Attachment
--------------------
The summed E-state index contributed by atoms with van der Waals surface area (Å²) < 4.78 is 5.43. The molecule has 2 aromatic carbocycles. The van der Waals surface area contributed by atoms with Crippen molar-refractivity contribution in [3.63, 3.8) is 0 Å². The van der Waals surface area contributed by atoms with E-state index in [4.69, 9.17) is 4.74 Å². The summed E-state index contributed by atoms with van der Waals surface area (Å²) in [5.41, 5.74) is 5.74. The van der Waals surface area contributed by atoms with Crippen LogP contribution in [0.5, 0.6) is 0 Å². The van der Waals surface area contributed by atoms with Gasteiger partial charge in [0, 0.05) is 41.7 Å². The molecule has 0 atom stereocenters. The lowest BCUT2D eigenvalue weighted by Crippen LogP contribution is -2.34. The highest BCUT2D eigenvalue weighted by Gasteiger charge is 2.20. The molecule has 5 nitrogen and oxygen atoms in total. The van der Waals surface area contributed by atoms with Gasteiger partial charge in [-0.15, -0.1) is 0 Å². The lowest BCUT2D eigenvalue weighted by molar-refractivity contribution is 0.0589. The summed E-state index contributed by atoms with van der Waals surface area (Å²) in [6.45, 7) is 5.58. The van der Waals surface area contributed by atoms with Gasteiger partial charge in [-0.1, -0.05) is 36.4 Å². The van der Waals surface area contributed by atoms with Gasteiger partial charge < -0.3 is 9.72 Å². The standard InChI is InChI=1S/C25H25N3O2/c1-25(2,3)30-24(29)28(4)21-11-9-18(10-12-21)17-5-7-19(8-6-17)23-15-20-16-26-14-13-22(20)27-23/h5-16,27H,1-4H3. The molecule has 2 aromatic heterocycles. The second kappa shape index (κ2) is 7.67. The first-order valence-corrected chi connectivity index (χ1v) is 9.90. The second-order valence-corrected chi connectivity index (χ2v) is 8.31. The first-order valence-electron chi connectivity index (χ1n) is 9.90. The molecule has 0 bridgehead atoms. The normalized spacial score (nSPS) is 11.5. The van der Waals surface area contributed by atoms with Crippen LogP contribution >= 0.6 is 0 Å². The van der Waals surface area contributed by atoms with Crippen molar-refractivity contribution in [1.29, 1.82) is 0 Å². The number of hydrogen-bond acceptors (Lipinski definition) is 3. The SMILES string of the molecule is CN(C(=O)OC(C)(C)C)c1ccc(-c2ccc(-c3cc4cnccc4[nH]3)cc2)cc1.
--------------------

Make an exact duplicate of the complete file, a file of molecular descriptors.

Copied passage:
The summed E-state index contributed by atoms with van der Waals surface area (Å²) < 4.78 is 5.43. The molecule has 2 aromatic carbocycles. The van der Waals surface area contributed by atoms with Crippen molar-refractivity contribution in [3.63, 3.8) is 0 Å². The van der Waals surface area contributed by atoms with E-state index in [4.69, 9.17) is 4.74 Å². The summed E-state index contributed by atoms with van der Waals surface area (Å²) in [5.41, 5.74) is 5.74. The van der Waals surface area contributed by atoms with Crippen LogP contribution in [0.5, 0.6) is 0 Å². The van der Waals surface area contributed by atoms with Gasteiger partial charge in [0, 0.05) is 41.7 Å². The molecule has 0 atom stereocenters. The lowest BCUT2D eigenvalue weighted by Crippen LogP contribution is -2.34. The highest BCUT2D eigenvalue weighted by Gasteiger charge is 2.20. The molecule has 5 nitrogen and oxygen atoms in total. The van der Waals surface area contributed by atoms with Gasteiger partial charge in [-0.15, -0.1) is 0 Å². The lowest BCUT2D eigenvalue weighted by molar-refractivity contribution is 0.0589. The summed E-state index contributed by atoms with van der Waals surface area (Å²) in [6.45, 7) is 5.58. The van der Waals surface area contributed by atoms with Gasteiger partial charge in [-0.1, -0.05) is 36.4 Å². The van der Waals surface area contributed by atoms with Gasteiger partial charge < -0.3 is 9.72 Å². The standard InChI is InChI=1S/C25H25N3O2/c1-25(2,3)30-24(29)28(4)21-11-9-18(10-12-21)17-5-7-19(8-6-17)23-15-20-16-26-14-13-22(20)27-23/h5-16,27H,1-4H3. The molecule has 2 aromatic heterocycles. The second kappa shape index (κ2) is 7.67. The first-order valence-corrected chi connectivity index (χ1v) is 9.90. The second-order valence-corrected chi connectivity index (χ2v) is 8.31. The first-order valence-electron chi connectivity index (χ1n) is 9.90. The molecule has 0 bridgehead atoms. The normalized spacial score (nSPS) is 11.5. The van der Waals surface area contributed by atoms with Crippen LogP contribution >= 0.6 is 0 Å². The van der Waals surface area contributed by atoms with Crippen molar-refractivity contribution in [1.29, 1.82) is 0 Å². The number of hydrogen-bond acceptors (Lipinski definition) is 3. The SMILES string of the molecule is CN(C(=O)OC(C)(C)C)c1ccc(-c2ccc(-c3cc4cnccc4[nH]3)cc2)cc1.